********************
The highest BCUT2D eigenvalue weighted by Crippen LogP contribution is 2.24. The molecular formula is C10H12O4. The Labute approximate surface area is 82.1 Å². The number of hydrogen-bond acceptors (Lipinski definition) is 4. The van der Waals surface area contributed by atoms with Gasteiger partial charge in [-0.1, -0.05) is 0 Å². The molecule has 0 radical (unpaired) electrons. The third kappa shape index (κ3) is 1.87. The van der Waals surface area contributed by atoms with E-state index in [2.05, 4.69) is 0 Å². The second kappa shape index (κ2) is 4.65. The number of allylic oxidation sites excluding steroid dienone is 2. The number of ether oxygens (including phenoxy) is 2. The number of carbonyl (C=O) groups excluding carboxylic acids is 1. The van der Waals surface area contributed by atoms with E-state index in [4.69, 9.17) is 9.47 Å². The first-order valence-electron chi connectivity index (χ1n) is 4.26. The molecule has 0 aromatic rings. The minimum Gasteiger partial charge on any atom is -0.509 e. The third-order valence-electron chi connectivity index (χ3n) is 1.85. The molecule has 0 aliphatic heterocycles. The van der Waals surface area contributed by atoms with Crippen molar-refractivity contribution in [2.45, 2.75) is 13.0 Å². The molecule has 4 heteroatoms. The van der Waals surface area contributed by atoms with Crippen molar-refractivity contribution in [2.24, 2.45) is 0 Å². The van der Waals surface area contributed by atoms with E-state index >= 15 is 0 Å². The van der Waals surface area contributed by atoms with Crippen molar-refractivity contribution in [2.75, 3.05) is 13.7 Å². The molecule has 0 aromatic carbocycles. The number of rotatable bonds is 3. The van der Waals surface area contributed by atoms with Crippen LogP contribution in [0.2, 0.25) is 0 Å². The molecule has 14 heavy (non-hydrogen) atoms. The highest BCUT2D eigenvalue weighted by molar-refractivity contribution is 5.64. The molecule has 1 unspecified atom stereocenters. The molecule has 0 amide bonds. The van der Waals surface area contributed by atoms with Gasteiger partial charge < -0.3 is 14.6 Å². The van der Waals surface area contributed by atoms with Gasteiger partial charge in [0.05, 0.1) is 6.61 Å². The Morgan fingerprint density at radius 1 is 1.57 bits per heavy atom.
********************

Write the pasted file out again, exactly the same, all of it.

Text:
The highest BCUT2D eigenvalue weighted by Crippen LogP contribution is 2.24. The molecular formula is C10H12O4. The Labute approximate surface area is 82.1 Å². The number of hydrogen-bond acceptors (Lipinski definition) is 4. The van der Waals surface area contributed by atoms with Gasteiger partial charge in [-0.1, -0.05) is 0 Å². The molecule has 0 radical (unpaired) electrons. The third kappa shape index (κ3) is 1.87. The van der Waals surface area contributed by atoms with E-state index in [2.05, 4.69) is 0 Å². The second kappa shape index (κ2) is 4.65. The number of allylic oxidation sites excluding steroid dienone is 2. The number of ether oxygens (including phenoxy) is 2. The number of carbonyl (C=O) groups excluding carboxylic acids is 1. The van der Waals surface area contributed by atoms with E-state index in [4.69, 9.17) is 9.47 Å². The first-order valence-electron chi connectivity index (χ1n) is 4.26. The molecule has 0 aromatic rings. The minimum Gasteiger partial charge on any atom is -0.509 e. The third-order valence-electron chi connectivity index (χ3n) is 1.85. The molecule has 0 aliphatic heterocycles. The van der Waals surface area contributed by atoms with Crippen molar-refractivity contribution in [2.45, 2.75) is 13.0 Å². The molecule has 4 heteroatoms. The van der Waals surface area contributed by atoms with Crippen molar-refractivity contribution in [2.24, 2.45) is 0 Å². The van der Waals surface area contributed by atoms with E-state index >= 15 is 0 Å². The van der Waals surface area contributed by atoms with Crippen molar-refractivity contribution in [2.75, 3.05) is 13.7 Å². The molecule has 0 aromatic carbocycles. The number of rotatable bonds is 3. The van der Waals surface area contributed by atoms with Crippen LogP contribution in [0.2, 0.25) is 0 Å². The molecule has 14 heavy (non-hydrogen) atoms. The highest BCUT2D eigenvalue weighted by molar-refractivity contribution is 5.64. The molecule has 1 unspecified atom stereocenters. The molecule has 0 amide bonds. The van der Waals surface area contributed by atoms with Gasteiger partial charge < -0.3 is 14.6 Å². The van der Waals surface area contributed by atoms with Gasteiger partial charge in [0.05, 0.1) is 6.61 Å². The Morgan fingerprint density at radius 1 is 1.57 bits per heavy atom.